In honour of the Oscars, Treasure Trove revisits a classic Jewish movie

With the Oscars coming up on March 10, Treasure Trove dipped into its Jewish-themed cinema archive to present the promotional material from the Austrian premiere of David and Batsheba.

Released in 1951, the movie stars Gregory Peck as King David, with Lithuanian wrestler “Iron Talun” appearing as Goliath.  It tells the story of David’s infatuation with Batsheba (played by Susan Hayward), who was at the time married to Uriah the Hittite, a captain in David’s army.  David orders Uriah to the front lines, and as expected, Uriah is killed, thereby eliminating David’s competition.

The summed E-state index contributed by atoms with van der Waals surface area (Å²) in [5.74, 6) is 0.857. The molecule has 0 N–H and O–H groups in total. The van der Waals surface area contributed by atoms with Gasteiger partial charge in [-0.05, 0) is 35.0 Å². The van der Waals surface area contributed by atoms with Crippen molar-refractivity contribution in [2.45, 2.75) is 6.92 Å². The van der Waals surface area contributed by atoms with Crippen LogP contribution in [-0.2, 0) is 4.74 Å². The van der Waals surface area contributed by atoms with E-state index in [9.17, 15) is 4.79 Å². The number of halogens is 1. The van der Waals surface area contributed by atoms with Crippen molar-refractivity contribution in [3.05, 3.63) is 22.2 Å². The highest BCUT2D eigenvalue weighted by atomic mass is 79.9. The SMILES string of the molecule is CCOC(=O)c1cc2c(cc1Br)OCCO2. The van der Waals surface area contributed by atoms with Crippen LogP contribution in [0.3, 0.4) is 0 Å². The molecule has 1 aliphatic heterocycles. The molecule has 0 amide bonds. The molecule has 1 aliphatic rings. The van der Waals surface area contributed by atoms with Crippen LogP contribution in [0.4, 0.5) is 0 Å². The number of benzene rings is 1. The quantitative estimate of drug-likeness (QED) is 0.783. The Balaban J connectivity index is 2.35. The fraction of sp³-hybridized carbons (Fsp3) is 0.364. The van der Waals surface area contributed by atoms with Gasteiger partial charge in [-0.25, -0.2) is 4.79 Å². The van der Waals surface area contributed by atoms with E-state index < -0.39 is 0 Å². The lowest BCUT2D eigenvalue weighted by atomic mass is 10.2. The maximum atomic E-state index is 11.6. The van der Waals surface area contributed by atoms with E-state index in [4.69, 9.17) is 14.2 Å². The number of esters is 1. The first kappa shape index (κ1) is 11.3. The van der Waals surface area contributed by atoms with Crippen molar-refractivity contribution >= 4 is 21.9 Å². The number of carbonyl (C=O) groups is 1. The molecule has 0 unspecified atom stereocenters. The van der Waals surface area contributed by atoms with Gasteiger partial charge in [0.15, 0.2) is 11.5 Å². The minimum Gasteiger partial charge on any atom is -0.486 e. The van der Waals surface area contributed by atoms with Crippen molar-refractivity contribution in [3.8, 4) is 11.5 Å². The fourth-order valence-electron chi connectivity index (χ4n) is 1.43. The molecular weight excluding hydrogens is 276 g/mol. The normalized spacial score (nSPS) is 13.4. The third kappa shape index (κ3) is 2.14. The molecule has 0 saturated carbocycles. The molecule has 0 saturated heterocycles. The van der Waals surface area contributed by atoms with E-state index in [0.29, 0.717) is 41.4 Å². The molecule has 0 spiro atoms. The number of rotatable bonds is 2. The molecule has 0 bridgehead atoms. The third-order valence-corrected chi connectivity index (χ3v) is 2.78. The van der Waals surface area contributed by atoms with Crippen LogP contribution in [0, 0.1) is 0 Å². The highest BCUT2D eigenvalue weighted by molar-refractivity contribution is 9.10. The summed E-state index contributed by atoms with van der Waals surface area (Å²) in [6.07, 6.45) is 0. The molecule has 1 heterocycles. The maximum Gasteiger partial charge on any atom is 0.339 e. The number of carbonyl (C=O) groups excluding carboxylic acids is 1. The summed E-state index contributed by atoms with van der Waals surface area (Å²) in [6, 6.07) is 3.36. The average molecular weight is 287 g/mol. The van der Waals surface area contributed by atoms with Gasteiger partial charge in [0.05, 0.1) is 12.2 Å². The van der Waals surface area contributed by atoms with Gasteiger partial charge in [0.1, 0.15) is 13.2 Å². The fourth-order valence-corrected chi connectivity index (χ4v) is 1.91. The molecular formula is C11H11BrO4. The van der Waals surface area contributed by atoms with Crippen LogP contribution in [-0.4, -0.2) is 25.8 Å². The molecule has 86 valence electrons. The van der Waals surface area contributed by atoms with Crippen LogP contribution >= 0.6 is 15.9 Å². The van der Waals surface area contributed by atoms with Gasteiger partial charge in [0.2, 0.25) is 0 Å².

David then marries Batsheba, and a drought hits Israel.  Nathan the prophet tells David that as punishment for his misdeeds, misfortune will fall on his family. 

Seeking forgiveness and relief from the drought, David enters the Holy of Holies and asks that Israel not be punished for his sins. Gregory Peck’s depiction of King David shows a leader of Israel assuming responsibility for his actions. “Let thy punishment fall on thy servant who has earned it” he pleads. 

The movie is not great (it scored 60 percent on Rotten Tomatoes), and its dialogue is archaic, but the lesson of responsibility is a good one.